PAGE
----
Last week, containerized import figures from the port of Los Angeles showed that Q4 ’21 saw a large slide compared to the preceding quarter, with containers processed at the port falling month-over-month since October. The port of Los Angeles handled 385,251 TEUs of imports in Dec ’21, which is 16% lower than in Dec ’20.
Does this mean a dearth in the number of vessels docking at the port of LA’s terminals? Not really. The port terminals have remained chock full for the better part of a year. The number of vessels queued in and around San Pedro Bay has more than doubled today since Jan ’21 (VesselFinder.com shows around 90 vessels near the coast of LA today).
The trucking sector has been the subject of finger-pointing, with truckers blamed in part for the landside bottlenecks. But interestingly enough, outbound Los Angeles spot rates for truckload capacity have been dropping across the West Coast.
“Across the LA-Chicago lane, which is where a bulk of intermodal volume moves, you see volumes have come down. In January, the linehaul average rate was $3.03 per mile, which is 26 cents off from the high in December. Drive-in rates for LA outbound to all destinations have dropped roughly 10%. We’ve just seen volume fall away in the spot market. Contract rates are still pretty high — which isn’t a surprise — but the spot market is cooling,” said Dean Croke, principal analyst at DAT.
In January, the linehaul average rate was $3.03 per mile, which is 26 cents off from the high in December. Drive-in rates for LA outbound to all destinations have dropped roughly 10%.
So if trucking spot rates are cooling and freight volume leaving LA is falling, where exactly is the bottleneck that’s bogging down the port of LA operations? It looks like there may be not one but several chinks in the supply chain armor.
For starters, let’s look at terminal space availability in the port of LA, which sits at around 90% — about 20% higher than what would be an ‘ideal’ situation for the port to operate at a better efficiency. When operations exceed optimal conditions, they are bound to lose out on efficiency.
Ports are also having issues processing empty containers returned by drayage carriers. On average, for every two containers imported into the US, one of them goes back as an export, while one goes back empty. In the case of the West Coast ports, the ratio is even steeper — there are two empties sent back for every three import containers heading out of the port of LA.
“This ratio had widened to 4.66 containers imported for every container being exported in ’21. Most of these imports came from China, which meant a proportionally high demand for empties to be returned to China. This led to ports being overwhelmed with returned empties, taking up space across the port,” said Croke.
That empties are choking port premises is evident from the fewer ship-to-shore cranes currently operating in the port of Los Angeles — thanks to the lack of space to offload containers on the terminal. The problem of returning empties ballooned beyond choking port premises, with container lines and yard operators opening up dedicated centers to store empties as terminals began pushing back on accepting empties.
That empties are choking port premises is evident from the fewer ship-to-shore cranes currently operating in the port of LA — thanks to the lack of space to offload containers on the terminal.
For dray carriers, returning empties has been another headache, as container lines laid out elaborate regulations on returning containers, including using container colors as means to reject inbound empties. While dray carriers weren’t in shortage, the difficulty with maneuvering the system did certainly result in freight bottlenecks.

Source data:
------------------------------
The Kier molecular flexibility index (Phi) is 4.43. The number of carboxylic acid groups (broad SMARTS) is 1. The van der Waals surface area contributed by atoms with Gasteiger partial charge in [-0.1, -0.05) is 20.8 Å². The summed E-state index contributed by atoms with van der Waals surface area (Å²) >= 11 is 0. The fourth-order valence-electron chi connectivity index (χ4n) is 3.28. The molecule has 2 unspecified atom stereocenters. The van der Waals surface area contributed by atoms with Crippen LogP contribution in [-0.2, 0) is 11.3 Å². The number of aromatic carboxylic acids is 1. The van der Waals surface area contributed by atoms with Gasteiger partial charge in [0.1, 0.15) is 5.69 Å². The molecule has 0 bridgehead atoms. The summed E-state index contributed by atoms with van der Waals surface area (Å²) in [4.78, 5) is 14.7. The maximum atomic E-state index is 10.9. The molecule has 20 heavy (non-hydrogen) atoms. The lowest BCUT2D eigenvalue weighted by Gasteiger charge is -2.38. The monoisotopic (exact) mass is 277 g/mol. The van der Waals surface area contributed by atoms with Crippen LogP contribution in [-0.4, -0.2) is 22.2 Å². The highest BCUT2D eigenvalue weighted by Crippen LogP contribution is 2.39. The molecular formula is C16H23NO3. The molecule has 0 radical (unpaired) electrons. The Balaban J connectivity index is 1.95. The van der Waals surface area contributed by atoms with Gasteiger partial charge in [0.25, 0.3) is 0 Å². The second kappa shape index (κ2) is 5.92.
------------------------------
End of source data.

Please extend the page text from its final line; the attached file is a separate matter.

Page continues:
The problem also has to do with rising inventory levels across the country. The Logistics Managers’ Index (LMI) reported 71.1 on its scale for Jan ’22, a month-on-month increase that has been unseen in the last couple of years. Inventory storage costs have remained at historic highs, with the index hitting 87.9 in Jan ’22. Being a diffusion index, LMI helps understand the momentum of the warehousing market — it is apparent capacity is fast contracting, thanks to peaking inventory levels.
Space constraints are well recorded across the Inland Empire in Southern California, with availability falling below 0.6% in Q4 ’21 even as prices climbed 60% year-on-year. Add to this the prolonged issue with intermodal movement to and from the West Coast, shippers with containers dwelling at the port struggle to answer a fundamental question — how and where will they move the containers out?
Shippers with import containers dwelling at the port struggle to answer a fundamental question — how and where will they move the containers out?
As for port operations, the Omicron variant has also been a setback. Over 1,200 people were positive in the first weeks of January across the West Coast ports, with 80% of the cases concentrated in Southern California. Around 8,000 people work in the docks of LA and LB, which meant COVID-19 took out nearly 10% of the workers from already strained operations. This would be on top of the workers who took extended days off for the new year — making it a troubled month for the port.
“The issue of imports slowing down at the port of LA runs very deep. The trucking market, for instance, is not cycling the same velocity it used to on a pre-pandemic year because of holdups at loading docks, labor shortage, warehousing space constraints,” said Croke.
“The US supply chain functions well at around 2 million TEUs a month, and anything over that is bound to create issues. Guess what? We were at about 2.5 million TEUs in December and have been around the 2 million mark since June ’20. The situation we see today isn’t getting better any time soon.”
This article was originally published on The Logistics Rundown